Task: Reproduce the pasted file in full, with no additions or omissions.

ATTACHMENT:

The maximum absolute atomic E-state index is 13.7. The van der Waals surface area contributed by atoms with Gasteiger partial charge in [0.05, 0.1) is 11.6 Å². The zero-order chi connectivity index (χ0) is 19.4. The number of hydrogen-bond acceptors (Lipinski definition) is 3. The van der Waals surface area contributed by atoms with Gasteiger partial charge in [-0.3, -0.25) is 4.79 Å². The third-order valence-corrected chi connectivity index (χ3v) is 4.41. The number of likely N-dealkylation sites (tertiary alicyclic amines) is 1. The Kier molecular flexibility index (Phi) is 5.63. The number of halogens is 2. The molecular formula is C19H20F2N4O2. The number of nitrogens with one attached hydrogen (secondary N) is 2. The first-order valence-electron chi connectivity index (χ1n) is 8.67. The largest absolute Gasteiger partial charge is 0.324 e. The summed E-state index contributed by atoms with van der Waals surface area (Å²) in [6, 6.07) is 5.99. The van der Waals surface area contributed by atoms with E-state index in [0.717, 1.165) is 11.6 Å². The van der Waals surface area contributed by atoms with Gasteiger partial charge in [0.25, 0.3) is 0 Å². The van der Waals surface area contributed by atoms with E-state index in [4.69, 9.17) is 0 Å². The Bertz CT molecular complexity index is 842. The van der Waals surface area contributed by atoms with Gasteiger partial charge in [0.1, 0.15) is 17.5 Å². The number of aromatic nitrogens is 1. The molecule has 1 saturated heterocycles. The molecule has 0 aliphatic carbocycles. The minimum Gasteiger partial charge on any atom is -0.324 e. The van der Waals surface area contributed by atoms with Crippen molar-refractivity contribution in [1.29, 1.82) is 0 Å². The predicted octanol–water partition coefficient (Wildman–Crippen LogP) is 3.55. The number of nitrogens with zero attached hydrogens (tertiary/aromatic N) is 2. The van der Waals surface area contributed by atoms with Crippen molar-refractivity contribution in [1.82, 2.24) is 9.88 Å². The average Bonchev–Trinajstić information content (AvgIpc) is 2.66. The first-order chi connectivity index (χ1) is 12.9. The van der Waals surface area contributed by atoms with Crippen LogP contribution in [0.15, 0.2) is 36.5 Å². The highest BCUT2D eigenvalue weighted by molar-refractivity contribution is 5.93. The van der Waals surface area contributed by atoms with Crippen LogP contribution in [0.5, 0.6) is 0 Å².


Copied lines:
The maximum absolute atomic E-state index is 13.7. The van der Waals surface area contributed by atoms with Gasteiger partial charge in [0.05, 0.1) is 11.6 Å². The zero-order chi connectivity index (χ0) is 19.4. The number of hydrogen-bond acceptors (Lipinski definition) is 3. The van der Waals surface area contributed by atoms with Gasteiger partial charge in [-0.3, -0.25) is 4.79 Å². The third-order valence-corrected chi connectivity index (χ3v) is 4.41. The number of likely N-dealkylation sites (tertiary alicyclic amines) is 1. The Kier molecular flexibility index (Phi) is 5.63. The number of halogens is 2. The molecular formula is C19H20F2N4O2. The number of nitrogens with one attached hydrogen (secondary N) is 2. The first-order valence-electron chi connectivity index (χ1n) is 8.67. The largest absolute Gasteiger partial charge is 0.324 e. The summed E-state index contributed by atoms with van der Waals surface area (Å²) in [6, 6.07) is 5.99. The van der Waals surface area contributed by atoms with E-state index in [0.717, 1.165) is 11.6 Å². The van der Waals surface area contributed by atoms with Gasteiger partial charge in [0.25, 0.3) is 0 Å². The van der Waals surface area contributed by atoms with E-state index in [4.69, 9.17) is 0 Å². The Bertz CT molecular complexity index is 842. The van der Waals surface area contributed by atoms with Gasteiger partial charge in [0.1, 0.15) is 17.5 Å². The number of aromatic nitrogens is 1. The molecule has 1 saturated heterocycles. The molecule has 0 aliphatic carbocycles. The minimum Gasteiger partial charge on any atom is -0.324 e. The van der Waals surface area contributed by atoms with Crippen molar-refractivity contribution in [1.29, 1.82) is 0 Å². The predicted octanol–water partition coefficient (Wildman–Crippen LogP) is 3.55. The number of nitrogens with zero attached hydrogens (tertiary/aromatic N) is 2. The van der Waals surface area contributed by atoms with Crippen molar-refractivity contribution in [1.82, 2.24) is 9.88 Å². The average Bonchev–Trinajstić information content (AvgIpc) is 2.66. The first-order chi connectivity index (χ1) is 12.9. The van der Waals surface area contributed by atoms with Crippen LogP contribution in [0.15, 0.2) is 36.5 Å². The highest BCUT2D eigenvalue weighted by molar-refractivity contribution is 5.93. The van der Waals surface area contributed by atoms with Crippen LogP contribution in [0.5, 0.6) is 0 Å².